Abraaj aims to double power project investments

Abraaj Group, the US$9 billion private equity fund founded by Pakistan-born Arif Naqvi, plans to double its power project investments, with a focus on Africa.

The Dubai-based company said yesterday that it had acquired for an undisclosed amount Themis Advisory and its small team, which is led by two former African Development Bank executives, Tas Anvaripour and Marc Mandaba.

The acquisition brings with it Themis’ $500 million investment portfolio, which includes a thermal power project in Rwanda and a hydro plant in Ivory Coast.

Sev Vettivetpillai, partner in charge of “thematic” funds at Abraaj, said the company had already made about $1bn worth of energy investments spread across 10 projects, including a joint venture in October to build 1 gigawatt of solar power in partnership with the Aditya Birla Group in India.

The portfolio also includes investment in a 3GW plant that is the largest supplier of electricity to Karachi, Pakistan’s largest city.

“Historically, there is a lack of investment [in electricity in developing countries] and the gap is getting wider,” Mr Vettivetpillai said.

“In many instances, in developing countries and cities the assets don’t exist to invest in and you need the capability to build businesses from the ground up,” he said. “We want to be in a position to develop these projects from the earliest stage, hence we bought Themis.”

Ms Anvaripour has been a development banker for about 30 years and before Themis, which was founded two years ago, she was instrumental in setting up Africa50, the African Development Bank’s main power project financing initiative.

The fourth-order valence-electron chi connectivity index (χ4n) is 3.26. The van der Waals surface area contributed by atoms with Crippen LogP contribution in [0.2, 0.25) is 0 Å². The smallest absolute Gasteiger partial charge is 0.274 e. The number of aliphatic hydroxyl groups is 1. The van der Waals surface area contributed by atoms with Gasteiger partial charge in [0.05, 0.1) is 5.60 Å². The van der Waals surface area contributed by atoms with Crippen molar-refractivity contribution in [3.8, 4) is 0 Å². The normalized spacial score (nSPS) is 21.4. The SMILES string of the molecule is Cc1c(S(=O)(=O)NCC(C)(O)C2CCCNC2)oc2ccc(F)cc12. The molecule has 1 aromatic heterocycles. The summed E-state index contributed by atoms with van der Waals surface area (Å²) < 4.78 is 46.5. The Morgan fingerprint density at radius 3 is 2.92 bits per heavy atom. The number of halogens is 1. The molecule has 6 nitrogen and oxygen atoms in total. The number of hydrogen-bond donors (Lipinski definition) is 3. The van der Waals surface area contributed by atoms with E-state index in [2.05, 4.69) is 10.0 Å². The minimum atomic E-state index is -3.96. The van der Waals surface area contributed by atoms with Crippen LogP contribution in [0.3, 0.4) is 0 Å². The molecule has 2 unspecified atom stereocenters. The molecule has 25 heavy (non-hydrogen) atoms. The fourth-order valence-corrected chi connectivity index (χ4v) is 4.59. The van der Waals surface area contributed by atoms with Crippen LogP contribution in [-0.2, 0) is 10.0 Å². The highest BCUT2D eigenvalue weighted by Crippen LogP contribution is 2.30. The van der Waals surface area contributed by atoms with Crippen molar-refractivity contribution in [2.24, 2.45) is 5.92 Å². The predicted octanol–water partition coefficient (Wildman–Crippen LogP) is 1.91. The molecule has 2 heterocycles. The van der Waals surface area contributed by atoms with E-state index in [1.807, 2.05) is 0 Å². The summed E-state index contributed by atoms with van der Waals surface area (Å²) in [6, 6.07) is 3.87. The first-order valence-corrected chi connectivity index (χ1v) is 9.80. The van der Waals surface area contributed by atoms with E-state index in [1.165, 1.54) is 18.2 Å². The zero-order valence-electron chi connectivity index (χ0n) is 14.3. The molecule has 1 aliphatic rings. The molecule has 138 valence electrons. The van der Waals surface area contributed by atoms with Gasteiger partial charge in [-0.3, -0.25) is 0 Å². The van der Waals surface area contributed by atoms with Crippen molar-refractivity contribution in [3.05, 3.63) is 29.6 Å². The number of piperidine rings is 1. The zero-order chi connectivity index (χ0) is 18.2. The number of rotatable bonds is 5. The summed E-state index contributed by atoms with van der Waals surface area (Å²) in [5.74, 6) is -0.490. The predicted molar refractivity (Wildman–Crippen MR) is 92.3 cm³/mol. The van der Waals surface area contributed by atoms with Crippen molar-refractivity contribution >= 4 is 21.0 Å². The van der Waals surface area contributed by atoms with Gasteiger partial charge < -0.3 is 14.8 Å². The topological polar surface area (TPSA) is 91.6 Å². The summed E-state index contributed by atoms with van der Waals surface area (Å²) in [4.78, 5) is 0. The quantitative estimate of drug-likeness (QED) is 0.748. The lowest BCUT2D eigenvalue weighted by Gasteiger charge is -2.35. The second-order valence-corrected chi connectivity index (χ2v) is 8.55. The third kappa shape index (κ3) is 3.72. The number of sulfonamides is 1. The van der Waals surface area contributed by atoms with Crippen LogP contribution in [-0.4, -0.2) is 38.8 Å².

Abraaj Group typically invests in power projects during the construction phase and stays invested during the first couple of years of operation, before realising its investment through some kind of exit, such as an ­equity sale or flotation.

The acquisition of Themis gives the company expertise at an earlier stage, when contracts are being signed and financing is being raised, which is often a difficult process in Africa and other developing regions, Mr Vettivetpillai said.

The overall aim is to manage energy projects through all ­stages of the “asset life cycle” and harvest the “demographic dividend” that is expected to accrue from continued urbanisation in emerging growth markets, and from the implementation of regulatory reforms in the electricity sector, he said.

As well as sub-Saharan Africa, Abraaj’s energy investment will focus on North Africa, Indonesia and Philippines in South East Asia and Mexico in Latin America.



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